Why has India’s growth in space technology been slow compared to global peers? That’s because of enemies within and without. Here’s a glimpse into the battles we have fought to come out a winner.

By Balaji Subramanian

Indians are literally counting days before we send our astronauts into space on the 75th anniversary of our Independence in 2022. From carrying a small rocket on the back of a bicycle, we now have rockets capable of putting the first Indian in space and only the fourth country to do so with their own ability.

We would be realising the dreams of Vikram Sarabhai, father of the Indian space programme and the likes Dr Satish Dhawan, Dr APJ Abdul Kalam and Dr U R Rao who took our space programme to greater heights and who must have thought about the day we became capable of sending satellites into space on our own.

On 19 April 1975, the Aryabhata satellite, named after the famous Indian astronomer, was launched from Kapustin Yar, the erstwhile Soviet Union rocket launch and development site in Astrakhan Oblast using a Kosmos-3M launch vehicle.

Though Sarabhai died in 1971, his drive for excellence and self-reliance was passed on to a different generation of dreamers. His desire that India must be independent in rocket manufacturing was to forgo dependence on foreign governments.

That is why he pushed his scientists and engineers to their limits because no nation can develop unless it invests in the application of science and technology.

“Our space programme was built in measure and not due to the glamour associated with space activities. We do not have the fantasy of competing with the economically advanced nations in the exploration of the Moon or the planets or manned space-flight. But we are convinced that if we are to play a meaningful role nationally, and in the community of nations, we must be second to none in the application of advanced technologies to the real problems of man and society, which we find in our country,” Sarabhai said.

India’s cryogenic programme. 

“I would like to emphasize that security can be endangered not only from outside but also from within. That is why we must second to none in the application of advanced technologies to the real problems of man and the society”- Vikram Sarabhai

We must second to none in the application of advanced technologies to the real problems of man and the society, said Sarabhai as India moved from a very tumultuous decade of the 1970s into the 80s that saw the end of the Cold War and the fall of the Berlin Wall, Indian Space Research Organisation (ISRO) had come very far from the days of The Indian National Committee for Space Research (INCOSPAR) which was established in 1962 by Jawaharlal Nehru under the Department of Atomic Energy (DAE) at his urging.

ISRO was now looking for rockets, capable of carrying heavier payload into the 24-hour orbit or geocentric orbit and also called high earth orbit.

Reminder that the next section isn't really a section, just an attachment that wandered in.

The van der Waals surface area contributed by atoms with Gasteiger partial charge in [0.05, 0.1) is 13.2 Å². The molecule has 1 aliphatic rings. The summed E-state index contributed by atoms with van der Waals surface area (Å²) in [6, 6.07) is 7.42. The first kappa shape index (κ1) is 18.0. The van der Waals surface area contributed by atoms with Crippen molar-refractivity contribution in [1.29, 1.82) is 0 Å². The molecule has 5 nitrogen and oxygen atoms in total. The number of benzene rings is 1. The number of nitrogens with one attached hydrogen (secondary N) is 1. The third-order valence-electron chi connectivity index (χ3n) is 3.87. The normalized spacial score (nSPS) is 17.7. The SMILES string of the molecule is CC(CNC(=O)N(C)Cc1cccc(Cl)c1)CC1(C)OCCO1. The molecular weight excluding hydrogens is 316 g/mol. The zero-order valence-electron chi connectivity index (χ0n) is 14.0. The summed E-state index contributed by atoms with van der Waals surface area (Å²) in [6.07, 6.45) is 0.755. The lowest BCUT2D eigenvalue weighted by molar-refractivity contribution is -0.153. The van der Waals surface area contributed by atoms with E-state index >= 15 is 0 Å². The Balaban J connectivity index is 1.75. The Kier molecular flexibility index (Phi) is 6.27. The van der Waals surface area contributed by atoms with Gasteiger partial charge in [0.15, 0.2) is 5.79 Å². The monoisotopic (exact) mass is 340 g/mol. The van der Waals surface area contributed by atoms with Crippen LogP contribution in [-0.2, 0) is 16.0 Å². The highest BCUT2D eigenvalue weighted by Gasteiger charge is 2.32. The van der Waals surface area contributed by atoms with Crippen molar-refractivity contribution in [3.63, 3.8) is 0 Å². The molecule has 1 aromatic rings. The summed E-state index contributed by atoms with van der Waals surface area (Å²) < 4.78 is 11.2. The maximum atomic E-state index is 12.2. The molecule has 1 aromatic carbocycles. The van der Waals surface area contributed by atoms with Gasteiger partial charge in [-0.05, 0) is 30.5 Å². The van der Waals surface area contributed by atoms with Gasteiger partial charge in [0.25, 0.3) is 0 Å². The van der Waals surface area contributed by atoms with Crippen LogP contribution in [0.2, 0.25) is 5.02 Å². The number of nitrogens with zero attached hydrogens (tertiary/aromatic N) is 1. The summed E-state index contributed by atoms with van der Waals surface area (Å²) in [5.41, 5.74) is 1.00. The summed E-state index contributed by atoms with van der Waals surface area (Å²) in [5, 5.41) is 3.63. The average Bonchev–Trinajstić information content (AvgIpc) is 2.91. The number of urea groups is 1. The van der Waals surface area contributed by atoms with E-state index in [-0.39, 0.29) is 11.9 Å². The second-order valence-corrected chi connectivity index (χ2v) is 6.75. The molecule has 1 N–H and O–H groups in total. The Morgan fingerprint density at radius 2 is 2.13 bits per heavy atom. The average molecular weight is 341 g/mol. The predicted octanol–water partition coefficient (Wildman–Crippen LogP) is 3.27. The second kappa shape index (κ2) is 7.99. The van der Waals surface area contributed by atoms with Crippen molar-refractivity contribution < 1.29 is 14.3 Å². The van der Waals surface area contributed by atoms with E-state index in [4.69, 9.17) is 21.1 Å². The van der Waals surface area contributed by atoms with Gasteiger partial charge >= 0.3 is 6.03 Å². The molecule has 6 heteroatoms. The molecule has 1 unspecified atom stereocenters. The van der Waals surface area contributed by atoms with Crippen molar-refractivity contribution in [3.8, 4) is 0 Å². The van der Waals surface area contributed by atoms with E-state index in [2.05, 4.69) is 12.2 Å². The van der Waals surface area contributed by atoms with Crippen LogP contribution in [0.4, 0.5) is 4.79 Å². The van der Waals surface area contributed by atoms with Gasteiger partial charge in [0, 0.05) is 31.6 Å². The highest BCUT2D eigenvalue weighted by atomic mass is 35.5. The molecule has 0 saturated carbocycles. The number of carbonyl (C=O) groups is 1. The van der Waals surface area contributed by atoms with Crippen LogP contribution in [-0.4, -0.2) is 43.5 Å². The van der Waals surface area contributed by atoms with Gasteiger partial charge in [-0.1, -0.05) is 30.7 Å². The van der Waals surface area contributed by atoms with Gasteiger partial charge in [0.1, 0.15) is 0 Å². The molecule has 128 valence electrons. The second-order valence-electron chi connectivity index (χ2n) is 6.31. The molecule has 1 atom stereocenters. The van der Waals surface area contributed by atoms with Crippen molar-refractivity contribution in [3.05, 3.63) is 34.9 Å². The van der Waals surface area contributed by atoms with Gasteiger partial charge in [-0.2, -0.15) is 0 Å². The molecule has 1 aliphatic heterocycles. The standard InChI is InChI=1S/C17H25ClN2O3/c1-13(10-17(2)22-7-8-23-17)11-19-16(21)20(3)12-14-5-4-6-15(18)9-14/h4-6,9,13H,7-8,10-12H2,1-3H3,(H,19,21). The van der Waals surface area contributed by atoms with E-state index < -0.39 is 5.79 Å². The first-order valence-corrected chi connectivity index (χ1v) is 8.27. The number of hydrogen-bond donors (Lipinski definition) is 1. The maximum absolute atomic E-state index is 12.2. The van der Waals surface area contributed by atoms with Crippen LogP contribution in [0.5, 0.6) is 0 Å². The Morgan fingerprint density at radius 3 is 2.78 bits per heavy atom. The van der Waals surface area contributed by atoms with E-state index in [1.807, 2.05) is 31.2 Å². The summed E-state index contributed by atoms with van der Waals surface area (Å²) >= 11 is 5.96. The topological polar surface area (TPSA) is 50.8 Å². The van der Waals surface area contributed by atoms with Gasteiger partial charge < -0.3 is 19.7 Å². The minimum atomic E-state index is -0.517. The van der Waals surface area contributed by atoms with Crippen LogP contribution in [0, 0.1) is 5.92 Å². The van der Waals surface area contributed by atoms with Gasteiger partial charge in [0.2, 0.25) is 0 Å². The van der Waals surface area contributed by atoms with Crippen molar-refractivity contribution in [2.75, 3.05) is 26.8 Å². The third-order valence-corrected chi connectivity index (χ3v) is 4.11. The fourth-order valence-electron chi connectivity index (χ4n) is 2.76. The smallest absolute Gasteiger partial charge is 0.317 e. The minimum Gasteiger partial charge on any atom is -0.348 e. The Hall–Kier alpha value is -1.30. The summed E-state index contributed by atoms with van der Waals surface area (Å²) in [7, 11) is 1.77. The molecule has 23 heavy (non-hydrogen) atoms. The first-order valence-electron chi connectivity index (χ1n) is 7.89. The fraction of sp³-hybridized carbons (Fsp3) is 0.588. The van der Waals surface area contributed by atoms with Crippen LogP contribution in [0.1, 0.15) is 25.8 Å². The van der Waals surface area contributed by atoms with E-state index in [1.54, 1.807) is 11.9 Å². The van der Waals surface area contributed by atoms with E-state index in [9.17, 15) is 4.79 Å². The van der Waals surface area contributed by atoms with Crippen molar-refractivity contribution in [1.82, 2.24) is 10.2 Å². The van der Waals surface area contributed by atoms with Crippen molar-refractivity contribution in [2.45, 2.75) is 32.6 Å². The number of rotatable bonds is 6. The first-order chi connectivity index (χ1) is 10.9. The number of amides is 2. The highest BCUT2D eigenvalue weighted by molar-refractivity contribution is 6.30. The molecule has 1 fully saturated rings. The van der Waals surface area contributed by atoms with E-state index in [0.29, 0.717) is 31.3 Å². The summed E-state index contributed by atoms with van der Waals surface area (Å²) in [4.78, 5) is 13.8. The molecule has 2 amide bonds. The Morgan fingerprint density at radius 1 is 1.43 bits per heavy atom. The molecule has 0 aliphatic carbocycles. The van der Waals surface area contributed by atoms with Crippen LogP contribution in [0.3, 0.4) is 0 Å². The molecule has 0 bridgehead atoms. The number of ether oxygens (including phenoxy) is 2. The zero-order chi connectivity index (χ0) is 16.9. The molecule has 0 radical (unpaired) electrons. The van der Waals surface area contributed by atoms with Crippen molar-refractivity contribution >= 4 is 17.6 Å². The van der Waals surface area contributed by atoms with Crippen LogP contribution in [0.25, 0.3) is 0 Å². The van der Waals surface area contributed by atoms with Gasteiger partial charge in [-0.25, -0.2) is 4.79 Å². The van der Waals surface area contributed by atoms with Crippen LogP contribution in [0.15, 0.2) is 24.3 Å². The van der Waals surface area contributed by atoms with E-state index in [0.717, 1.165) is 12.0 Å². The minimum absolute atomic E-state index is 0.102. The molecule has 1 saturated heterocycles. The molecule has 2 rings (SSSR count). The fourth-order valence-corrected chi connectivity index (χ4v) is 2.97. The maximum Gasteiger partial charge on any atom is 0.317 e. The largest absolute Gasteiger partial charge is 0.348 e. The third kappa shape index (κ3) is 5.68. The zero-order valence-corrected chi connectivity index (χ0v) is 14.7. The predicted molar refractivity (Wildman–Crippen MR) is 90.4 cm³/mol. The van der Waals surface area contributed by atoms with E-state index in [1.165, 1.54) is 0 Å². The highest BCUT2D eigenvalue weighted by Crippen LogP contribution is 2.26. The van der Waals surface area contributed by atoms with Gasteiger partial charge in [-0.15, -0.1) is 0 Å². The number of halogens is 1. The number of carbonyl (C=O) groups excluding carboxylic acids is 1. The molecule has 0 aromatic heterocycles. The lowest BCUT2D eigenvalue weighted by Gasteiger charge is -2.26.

To reach this orbit, the rocket will need huge amounts of energy to pull free of earth’s gravitational field, hence the need for cryogenic engines.

India first approached Japan but could not strike any deal. Next it was the turn of the United States, but the offer of an American engine manufactured by General Dynamics Corporation was expensive and more importantly, prohibitive, which was not an option for ISRO. The same can be said about Europe’s Arianespace.

However, the Soviet Union was more than willing to share its RD-56 or KVD-1, originally developed for the Soviet manned moon landing programme as far back as 1964. This rocket was built by the Isayev Design Bureau and when it came to thrust capabilities, it surpassed that of National Aeronautics and Space Administration (NASA) and the Americans could not match the power of KVD-1 for many years to come.

The Soviet Union collapsed, but it was still very strong in terms of technology, and in 1991, ISRO signed an agreement with Russian space agency Glavkosmos for the transfer of cryogenic technology. But this was a bad time for Russia, as it was besieged by a crippling economic crisis. But India still went ahead, knowing that the Americans would probably try to scuttle the deal.

The Americans and Western European nations had the power to deny ballistic missile technology to India using the provisions of the Missile Technology Control Regime (MTCR) and it would take 25 years for India to become a member of MTCR.

The MTCR was formed in 1987, the same year India tested its first short range ballistic missile (SRBM), Prithvi.

Somehow, both nations were able to bypass MTCR provisions and ISRO Chairman U R Rao and Aleksey Vasin, officer-in-charge of cryogenic technology in Glavkosmos decided to outsource the manufacture of the cryogenic engines to Kerala Hi-tech Industries Limited (KELTEC).

When the Americans found out, it was an all-out retaliation and both ISRO and Glavkosmos were under sanctions under the presidency of George H Bush.

Brian Harvey, who wrote the book Russia in Space: A failed frontier says, “India objected strongly to the American actions, pointing out that high-powered hydrogen-fuelled upper stages which took a long time to prepare were of little military value.”

The irony was the Americans had offered the same technology but it was very expensive and had too many restrictions.